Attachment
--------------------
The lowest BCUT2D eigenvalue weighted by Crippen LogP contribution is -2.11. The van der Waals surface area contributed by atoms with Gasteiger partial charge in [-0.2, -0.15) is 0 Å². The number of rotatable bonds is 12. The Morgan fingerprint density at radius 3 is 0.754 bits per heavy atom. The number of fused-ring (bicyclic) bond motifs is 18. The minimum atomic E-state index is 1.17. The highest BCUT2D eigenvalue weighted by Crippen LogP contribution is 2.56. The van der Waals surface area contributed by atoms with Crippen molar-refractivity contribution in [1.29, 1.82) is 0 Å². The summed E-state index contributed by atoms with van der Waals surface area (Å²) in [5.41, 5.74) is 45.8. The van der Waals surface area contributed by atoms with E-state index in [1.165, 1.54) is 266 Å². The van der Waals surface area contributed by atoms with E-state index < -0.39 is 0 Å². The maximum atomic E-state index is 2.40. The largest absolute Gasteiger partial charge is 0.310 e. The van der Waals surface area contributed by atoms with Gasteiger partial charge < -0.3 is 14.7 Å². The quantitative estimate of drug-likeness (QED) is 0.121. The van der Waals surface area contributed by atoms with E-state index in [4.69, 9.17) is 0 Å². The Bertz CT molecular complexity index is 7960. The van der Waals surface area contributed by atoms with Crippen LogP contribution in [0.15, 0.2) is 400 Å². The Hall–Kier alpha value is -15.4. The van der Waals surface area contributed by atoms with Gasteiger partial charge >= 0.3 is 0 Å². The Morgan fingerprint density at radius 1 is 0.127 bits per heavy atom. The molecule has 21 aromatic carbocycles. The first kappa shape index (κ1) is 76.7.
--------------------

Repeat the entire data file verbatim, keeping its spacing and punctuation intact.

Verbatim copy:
The lowest BCUT2D eigenvalue weighted by Crippen LogP contribution is -2.11. The van der Waals surface area contributed by atoms with Gasteiger partial charge in [-0.2, -0.15) is 0 Å². The number of rotatable bonds is 12. The Morgan fingerprint density at radius 3 is 0.754 bits per heavy atom. The number of fused-ring (bicyclic) bond motifs is 18. The minimum atomic E-state index is 1.17. The highest BCUT2D eigenvalue weighted by Crippen LogP contribution is 2.56. The van der Waals surface area contributed by atoms with Crippen molar-refractivity contribution in [1.29, 1.82) is 0 Å². The summed E-state index contributed by atoms with van der Waals surface area (Å²) in [5.41, 5.74) is 45.8. The van der Waals surface area contributed by atoms with E-state index in [1.165, 1.54) is 266 Å². The van der Waals surface area contributed by atoms with E-state index < -0.39 is 0 Å². The maximum atomic E-state index is 2.40. The largest absolute Gasteiger partial charge is 0.310 e. The van der Waals surface area contributed by atoms with Gasteiger partial charge < -0.3 is 14.7 Å². The quantitative estimate of drug-likeness (QED) is 0.121. The van der Waals surface area contributed by atoms with E-state index in [4.69, 9.17) is 0 Å². The Bertz CT molecular complexity index is 7960. The van der Waals surface area contributed by atoms with Crippen LogP contribution in [0.15, 0.2) is 400 Å². The Hall–Kier alpha value is -15.4. The van der Waals surface area contributed by atoms with Gasteiger partial charge >= 0.3 is 0 Å². The Morgan fingerprint density at radius 1 is 0.127 bits per heavy atom. The molecule has 21 aromatic carbocycles. The first kappa shape index (κ1) is 76.7.